What Is the Polypill?
Several leading public health figures have proposed a "polypill" as an inexpensive and effective way of mitigating factors that contribute to heart disease. Between high blood pressure, high cholesterol, and related complications, afflictions of the heart claim between 15 and 20 million lives worldwide each year. The "polypill" would be a combination of several well-known drugs, each of which has been proven to reduce one of the causative elements of heart disease.
"Red Heart Pill" Clinical Trials
The new "Red Heart Pill," which contains aspirin, statins, and two blood pressure lowering medications, is undergoing a well-publicized two-year trial in the UK, the Netherlands, and (pending approval) India. A similar polypill began trials in Australia and New Zealand earlier in 2010, and trials are pending in China, Brazil, South Africa and Canada. Known as UMPIRE (Use of Multidrug Pill In Reducing cardiovascular Events), this world-wide trial will test the polypill on over 7,000 people to see if it lowers blood pressure, reduces cholesterol, and decreases the chance of heart disease. Researchers are also testing the theory that that people will be more likely to take preventive measures against heart disease if all the necessary medications are contained in a single pill.
This will be the first time the polypill has been tested on a large human population. Each element of the polypill has been tested separately, however, and proven to reduce incidence of heart disease.
The term "polypill" was first used by Drs. Wald and Law in a June 2003 article in BMJ (British Medical Journal) addressing the effectiveness of six well-known, inexpensive drugs as treatments for heart disease. Positive findings caused them to postulate that combining all of these drugs in a single pill would reduce cardiovascular disease by over 80%. This means that strokes, heart attacks, and other adverse effects would be reduced by over 80%.
Since this initial study on the effectiveness of individual polypill elements, another test, known as the Indian Polycap Study, was undertaken in March 2009 by Dr. Salim Yusuf and Dr. Prem Pais. This study showed that giving individuals multiple treatment pills was as effective in treating heart disease as giving them a single pill containing ingredients from all the pills.
The "Red Heart Pill" study, begun in May 2010, was the first world-wide test of the Polypill's effectiveness.
What Medicines do Cardiovascular Polypills Typically Contain?
The "Red Heart Pill" contains:
The two other elements tested by Wald and Law were:
Presumably, these weren't included because experimental evidence of their effectiveness in treating heart disease wasn't strong enough.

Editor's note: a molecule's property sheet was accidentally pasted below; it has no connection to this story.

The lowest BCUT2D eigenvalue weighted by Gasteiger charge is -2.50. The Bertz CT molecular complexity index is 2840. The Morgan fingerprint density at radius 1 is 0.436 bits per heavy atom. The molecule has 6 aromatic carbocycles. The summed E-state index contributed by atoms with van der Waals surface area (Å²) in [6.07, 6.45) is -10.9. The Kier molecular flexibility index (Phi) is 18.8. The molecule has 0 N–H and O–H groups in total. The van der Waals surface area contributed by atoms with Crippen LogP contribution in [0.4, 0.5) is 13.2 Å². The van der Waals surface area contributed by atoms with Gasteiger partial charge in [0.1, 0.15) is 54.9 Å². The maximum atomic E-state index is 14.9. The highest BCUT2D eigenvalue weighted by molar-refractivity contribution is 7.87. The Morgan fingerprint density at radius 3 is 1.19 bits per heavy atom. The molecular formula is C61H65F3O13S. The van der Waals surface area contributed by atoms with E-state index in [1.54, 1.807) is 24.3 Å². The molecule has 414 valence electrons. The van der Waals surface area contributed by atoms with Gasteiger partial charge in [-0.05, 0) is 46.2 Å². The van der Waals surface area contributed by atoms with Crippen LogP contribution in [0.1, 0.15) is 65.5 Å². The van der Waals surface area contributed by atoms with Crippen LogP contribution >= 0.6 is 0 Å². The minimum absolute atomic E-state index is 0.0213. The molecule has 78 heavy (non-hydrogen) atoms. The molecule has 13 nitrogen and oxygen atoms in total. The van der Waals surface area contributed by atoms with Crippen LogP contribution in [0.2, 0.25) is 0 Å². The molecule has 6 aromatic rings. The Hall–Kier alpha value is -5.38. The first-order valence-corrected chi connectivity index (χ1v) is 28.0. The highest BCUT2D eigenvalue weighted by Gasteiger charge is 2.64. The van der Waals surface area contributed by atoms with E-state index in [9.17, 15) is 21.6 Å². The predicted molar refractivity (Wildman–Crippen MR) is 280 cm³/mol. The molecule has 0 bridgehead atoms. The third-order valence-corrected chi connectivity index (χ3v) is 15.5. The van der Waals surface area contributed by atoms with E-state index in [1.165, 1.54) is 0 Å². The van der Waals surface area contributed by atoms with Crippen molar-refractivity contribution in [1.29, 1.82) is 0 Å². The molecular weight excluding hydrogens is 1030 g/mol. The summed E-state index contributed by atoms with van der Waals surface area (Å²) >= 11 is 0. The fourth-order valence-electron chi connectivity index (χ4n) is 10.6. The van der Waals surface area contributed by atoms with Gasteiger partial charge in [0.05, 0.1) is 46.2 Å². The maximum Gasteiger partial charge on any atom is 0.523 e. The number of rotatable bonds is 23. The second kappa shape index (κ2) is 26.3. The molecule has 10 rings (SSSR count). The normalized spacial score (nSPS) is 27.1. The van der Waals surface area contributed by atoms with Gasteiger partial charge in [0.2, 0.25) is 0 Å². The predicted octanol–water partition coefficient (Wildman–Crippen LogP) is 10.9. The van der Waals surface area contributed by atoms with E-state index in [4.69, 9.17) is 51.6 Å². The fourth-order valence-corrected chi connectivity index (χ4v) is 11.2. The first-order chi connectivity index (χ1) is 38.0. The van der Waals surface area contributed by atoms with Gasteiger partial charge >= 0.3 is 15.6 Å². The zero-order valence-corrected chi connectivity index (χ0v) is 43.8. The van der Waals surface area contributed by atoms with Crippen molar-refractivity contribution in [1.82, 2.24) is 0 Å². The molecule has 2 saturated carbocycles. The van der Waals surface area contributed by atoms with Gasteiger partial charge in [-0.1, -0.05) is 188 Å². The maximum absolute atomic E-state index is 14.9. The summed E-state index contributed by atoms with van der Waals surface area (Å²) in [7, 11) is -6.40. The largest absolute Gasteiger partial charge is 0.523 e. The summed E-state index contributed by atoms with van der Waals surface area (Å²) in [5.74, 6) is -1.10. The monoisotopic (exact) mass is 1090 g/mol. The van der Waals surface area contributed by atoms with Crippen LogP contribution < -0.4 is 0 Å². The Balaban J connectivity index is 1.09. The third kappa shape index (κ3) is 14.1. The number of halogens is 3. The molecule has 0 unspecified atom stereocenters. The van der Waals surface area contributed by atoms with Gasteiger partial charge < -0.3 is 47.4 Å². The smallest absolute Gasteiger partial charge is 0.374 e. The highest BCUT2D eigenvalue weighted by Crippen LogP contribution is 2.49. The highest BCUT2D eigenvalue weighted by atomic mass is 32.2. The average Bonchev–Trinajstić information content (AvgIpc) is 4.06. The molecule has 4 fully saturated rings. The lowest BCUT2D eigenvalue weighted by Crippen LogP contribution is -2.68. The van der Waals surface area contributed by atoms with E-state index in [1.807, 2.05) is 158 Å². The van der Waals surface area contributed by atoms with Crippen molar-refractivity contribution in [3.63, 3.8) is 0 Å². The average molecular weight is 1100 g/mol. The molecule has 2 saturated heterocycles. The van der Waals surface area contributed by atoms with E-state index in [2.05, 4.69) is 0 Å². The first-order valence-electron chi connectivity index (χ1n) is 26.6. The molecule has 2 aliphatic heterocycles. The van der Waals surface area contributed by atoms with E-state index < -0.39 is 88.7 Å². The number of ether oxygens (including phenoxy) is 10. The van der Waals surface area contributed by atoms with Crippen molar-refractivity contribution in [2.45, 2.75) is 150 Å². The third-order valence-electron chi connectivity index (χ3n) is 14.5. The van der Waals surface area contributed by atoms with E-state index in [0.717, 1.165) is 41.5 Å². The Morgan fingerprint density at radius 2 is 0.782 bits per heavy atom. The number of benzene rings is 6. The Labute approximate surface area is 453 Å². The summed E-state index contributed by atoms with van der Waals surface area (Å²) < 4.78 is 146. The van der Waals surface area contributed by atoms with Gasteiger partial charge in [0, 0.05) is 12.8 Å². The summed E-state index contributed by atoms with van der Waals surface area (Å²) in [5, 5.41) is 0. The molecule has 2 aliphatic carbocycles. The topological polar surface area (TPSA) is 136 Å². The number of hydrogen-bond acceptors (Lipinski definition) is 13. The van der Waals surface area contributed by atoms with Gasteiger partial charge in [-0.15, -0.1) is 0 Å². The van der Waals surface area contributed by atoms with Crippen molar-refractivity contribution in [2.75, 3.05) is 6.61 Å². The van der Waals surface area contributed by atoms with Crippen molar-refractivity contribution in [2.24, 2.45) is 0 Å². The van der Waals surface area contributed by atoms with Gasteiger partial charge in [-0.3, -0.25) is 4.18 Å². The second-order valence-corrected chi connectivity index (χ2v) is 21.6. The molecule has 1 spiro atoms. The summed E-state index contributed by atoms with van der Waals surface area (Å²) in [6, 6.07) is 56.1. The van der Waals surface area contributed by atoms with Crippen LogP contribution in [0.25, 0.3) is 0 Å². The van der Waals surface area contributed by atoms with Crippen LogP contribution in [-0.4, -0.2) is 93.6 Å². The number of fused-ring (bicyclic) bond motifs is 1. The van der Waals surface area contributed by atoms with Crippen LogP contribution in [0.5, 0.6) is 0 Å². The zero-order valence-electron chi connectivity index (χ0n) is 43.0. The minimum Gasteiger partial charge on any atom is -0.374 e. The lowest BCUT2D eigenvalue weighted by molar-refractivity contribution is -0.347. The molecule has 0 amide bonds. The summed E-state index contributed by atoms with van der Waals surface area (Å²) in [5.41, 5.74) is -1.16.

The results of a small UK study released in July 2012 showed a four-in-one pill was effective in lowering blood pressure and cholesterol levels in people past age 50, even if those people were healthy. The common side effect of muscle weakness was reported by some participants. This polypill formulation included the ACE-inhibitor amlodipine, the antihypertensive diruetic hydrochlorothiazide, the blood pressure medicine angiotensin losartan and simvastatin.
How Much Will It Cost?
Because there aren't yet any producers of polypills for cardiovascular disease, we don't know how much they'll sell for. However, one of the main points of the polypill is that it consists of low-cost ingredients, making it a potentially affordable drug for treating people all over the world, even in third-world countries. In India, 80% of health care costs are paid out of pocket, and current heart disease medications are not affordable to the majority of the people there. If the polypill is proven effective, it will be produced to be affordable to people all around the world, so it is likely that it will be inexpensive.
Other Diseases Treated by Polypills
HIV, tuberculosis, and diabetes have all been treated with varying degrees of success with the theory that a combination of low-cost drugs can be more effective than a single, expensive wonder drug. However, not enough testing has been done to prove that cardiovascular disease could be treated similarly effectively. There is research showing lovastatin can help reduce brain inflammation and prevent neurological damage in mice with cerebral malaria. Some have proposed adding lovastatin to malaria treatment regimens but this is not done routinely yet.
A 2011 meeting of the European Society of Cardiology in Paris brought criticism that polypill use would be a great waste of money, and it was suggested that CT scans for high risk people would be a better management strategy. Other experts continue to say that polypills are the best hope against an epidemic in common aging diseases.
Pfizer sells a drug under the brand name Caduet, which is a combination of atorvastatin and the blood pressure medication amlodipine. Since the patent on atorvastatin has expired, the drug company Ranbaxy will start offering a generic version of Caduet.